U.S. Code of Federal Regulations
Regulations most recently checked for updates: Sep 29, 2023
Interim controls of lead-based paint hazards identified in a risk assessment shall be conducted in accordance with the provisions of this section. Interim control measures include paint stabilization of deteriorated paint, treatments for friction and impact surfaces where levels of lead dust are above the levels specified in § 35.1320, dust control, and lead-contaminated soil control. As provided by § 35.155, interim controls may be performed in combination with, or be replaced by, abatement methods.
(a) General requirements. (1) Only those interim control methods identified as acceptable methods in a current risk assessment report shall be used to control identified hazards, except that, if only paint stabilization is required in accordance with subparts F, H, K or M of this part, it shall not be necessary to have conducted a risk assessment.
(2) Occupants of dwelling units where interim controls are being performed shall be protected during the course of the work in accordance with § 35.1345.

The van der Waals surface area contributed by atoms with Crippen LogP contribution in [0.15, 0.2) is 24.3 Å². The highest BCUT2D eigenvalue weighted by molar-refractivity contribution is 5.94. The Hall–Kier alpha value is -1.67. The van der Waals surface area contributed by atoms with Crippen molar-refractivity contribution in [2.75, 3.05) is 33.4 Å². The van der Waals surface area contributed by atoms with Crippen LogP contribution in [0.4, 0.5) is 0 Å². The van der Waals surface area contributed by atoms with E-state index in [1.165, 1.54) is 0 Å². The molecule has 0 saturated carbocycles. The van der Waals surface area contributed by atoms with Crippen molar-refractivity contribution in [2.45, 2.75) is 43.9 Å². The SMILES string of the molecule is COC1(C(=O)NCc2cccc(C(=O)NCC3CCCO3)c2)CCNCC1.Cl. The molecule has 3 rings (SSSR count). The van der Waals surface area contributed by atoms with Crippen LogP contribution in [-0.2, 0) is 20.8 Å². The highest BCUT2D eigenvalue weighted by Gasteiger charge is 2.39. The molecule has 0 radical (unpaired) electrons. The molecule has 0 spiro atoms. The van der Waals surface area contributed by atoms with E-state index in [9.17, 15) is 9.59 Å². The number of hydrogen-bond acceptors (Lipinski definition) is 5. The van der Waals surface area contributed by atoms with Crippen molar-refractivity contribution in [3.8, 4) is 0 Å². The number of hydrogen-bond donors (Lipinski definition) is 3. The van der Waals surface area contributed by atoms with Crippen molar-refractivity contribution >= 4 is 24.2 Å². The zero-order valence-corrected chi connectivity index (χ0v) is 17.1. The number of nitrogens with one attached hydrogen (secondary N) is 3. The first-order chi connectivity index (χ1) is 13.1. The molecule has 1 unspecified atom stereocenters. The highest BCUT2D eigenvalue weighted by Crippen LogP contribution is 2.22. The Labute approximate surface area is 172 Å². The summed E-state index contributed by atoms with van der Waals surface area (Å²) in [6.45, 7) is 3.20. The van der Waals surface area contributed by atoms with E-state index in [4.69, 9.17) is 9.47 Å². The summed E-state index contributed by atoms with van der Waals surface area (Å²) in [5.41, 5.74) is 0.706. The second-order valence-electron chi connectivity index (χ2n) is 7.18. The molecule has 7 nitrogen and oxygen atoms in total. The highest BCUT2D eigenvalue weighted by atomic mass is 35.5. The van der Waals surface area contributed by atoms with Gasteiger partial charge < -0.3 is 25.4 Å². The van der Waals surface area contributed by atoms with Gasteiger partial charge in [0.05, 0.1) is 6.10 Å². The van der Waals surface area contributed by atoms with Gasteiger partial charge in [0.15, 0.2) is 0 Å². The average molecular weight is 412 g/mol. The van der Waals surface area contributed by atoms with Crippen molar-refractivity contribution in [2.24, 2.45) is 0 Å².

(3) Clearance testing shall be performed at the conclusion of interim control activities in accordance with § 35.1340.
(4) A person performing interim controls must be trained in accordance with the hazard communication standard for the construction industry issued by the Occupational Safety and Health Administration of the U.S. Department of Labor at 29 CFR 1926.59, and either be supervised by an individual certified as a lead-based paint abatement supervisor or have completed successfully one of the following lead-safe work practices courses, except that this supervision or lead-safe work practices training requirement does not apply to work that disturbs painted surfaces less than the de minimis limits of § 35.1350(d):
(i) A lead-based paint abatement supervisor course accredited in accordance with 40 CFR 745.225;
(ii) A lead-based paint abatement worker course accredited in accordance with 40 CFR 745.225; or